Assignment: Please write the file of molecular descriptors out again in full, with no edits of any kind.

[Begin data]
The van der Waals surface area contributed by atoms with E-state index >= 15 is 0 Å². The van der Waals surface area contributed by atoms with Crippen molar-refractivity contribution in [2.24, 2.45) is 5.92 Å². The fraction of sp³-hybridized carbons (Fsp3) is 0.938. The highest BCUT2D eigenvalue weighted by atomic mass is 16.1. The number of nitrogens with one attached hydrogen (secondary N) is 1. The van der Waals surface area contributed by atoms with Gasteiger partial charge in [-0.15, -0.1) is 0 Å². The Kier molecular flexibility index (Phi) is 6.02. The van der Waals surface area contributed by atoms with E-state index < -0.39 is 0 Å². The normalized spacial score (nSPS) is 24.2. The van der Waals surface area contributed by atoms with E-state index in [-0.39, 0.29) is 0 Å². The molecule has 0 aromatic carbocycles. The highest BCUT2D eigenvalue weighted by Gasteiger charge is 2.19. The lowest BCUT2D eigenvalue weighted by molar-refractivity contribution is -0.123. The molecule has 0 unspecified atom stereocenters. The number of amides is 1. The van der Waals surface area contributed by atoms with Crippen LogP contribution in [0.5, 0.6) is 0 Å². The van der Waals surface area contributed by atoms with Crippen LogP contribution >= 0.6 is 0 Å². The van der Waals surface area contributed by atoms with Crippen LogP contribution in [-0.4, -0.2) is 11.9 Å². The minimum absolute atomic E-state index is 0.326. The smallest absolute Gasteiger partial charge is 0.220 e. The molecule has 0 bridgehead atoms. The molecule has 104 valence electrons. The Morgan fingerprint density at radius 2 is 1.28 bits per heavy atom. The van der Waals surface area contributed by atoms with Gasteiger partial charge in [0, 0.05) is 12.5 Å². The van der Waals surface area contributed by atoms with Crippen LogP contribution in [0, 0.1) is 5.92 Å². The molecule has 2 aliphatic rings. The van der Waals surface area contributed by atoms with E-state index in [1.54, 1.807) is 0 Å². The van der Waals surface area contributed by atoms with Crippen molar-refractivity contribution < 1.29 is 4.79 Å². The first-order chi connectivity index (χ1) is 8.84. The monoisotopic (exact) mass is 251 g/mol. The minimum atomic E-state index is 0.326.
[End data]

The van der Waals surface area contributed by atoms with E-state index >= 15 is 0 Å². The van der Waals surface area contributed by atoms with Crippen molar-refractivity contribution in [2.24, 2.45) is 5.92 Å². The fraction of sp³-hybridized carbons (Fsp3) is 0.938. The highest BCUT2D eigenvalue weighted by atomic mass is 16.1. The number of nitrogens with one attached hydrogen (secondary N) is 1. The van der Waals surface area contributed by atoms with Gasteiger partial charge in [-0.15, -0.1) is 0 Å². The Kier molecular flexibility index (Phi) is 6.02. The van der Waals surface area contributed by atoms with E-state index < -0.39 is 0 Å². The normalized spacial score (nSPS) is 24.2. The van der Waals surface area contributed by atoms with E-state index in [-0.39, 0.29) is 0 Å². The molecule has 0 aromatic carbocycles. The highest BCUT2D eigenvalue weighted by Gasteiger charge is 2.19. The lowest BCUT2D eigenvalue weighted by molar-refractivity contribution is -0.123. The molecule has 0 unspecified atom stereocenters. The number of amides is 1. The van der Waals surface area contributed by atoms with Crippen LogP contribution in [0.5, 0.6) is 0 Å². The van der Waals surface area contributed by atoms with Crippen LogP contribution >= 0.6 is 0 Å². The van der Waals surface area contributed by atoms with Crippen LogP contribution in [-0.4, -0.2) is 11.9 Å². The minimum absolute atomic E-state index is 0.326. The smallest absolute Gasteiger partial charge is 0.220 e. The molecule has 0 bridgehead atoms. The molecule has 104 valence electrons. The Morgan fingerprint density at radius 2 is 1.28 bits per heavy atom. The van der Waals surface area contributed by atoms with Gasteiger partial charge in [0, 0.05) is 12.5 Å². The van der Waals surface area contributed by atoms with Crippen LogP contribution in [0, 0.1) is 5.92 Å². The molecule has 2 aliphatic rings. The van der Waals surface area contributed by atoms with E-state index in [1.54, 1.807) is 0 Å². The van der Waals surface area contributed by atoms with Crippen molar-refractivity contribution < 1.29 is 4.79 Å². The first-order chi connectivity index (χ1) is 8.84. The monoisotopic (exact) mass is 251 g/mol. The minimum atomic E-state index is 0.326.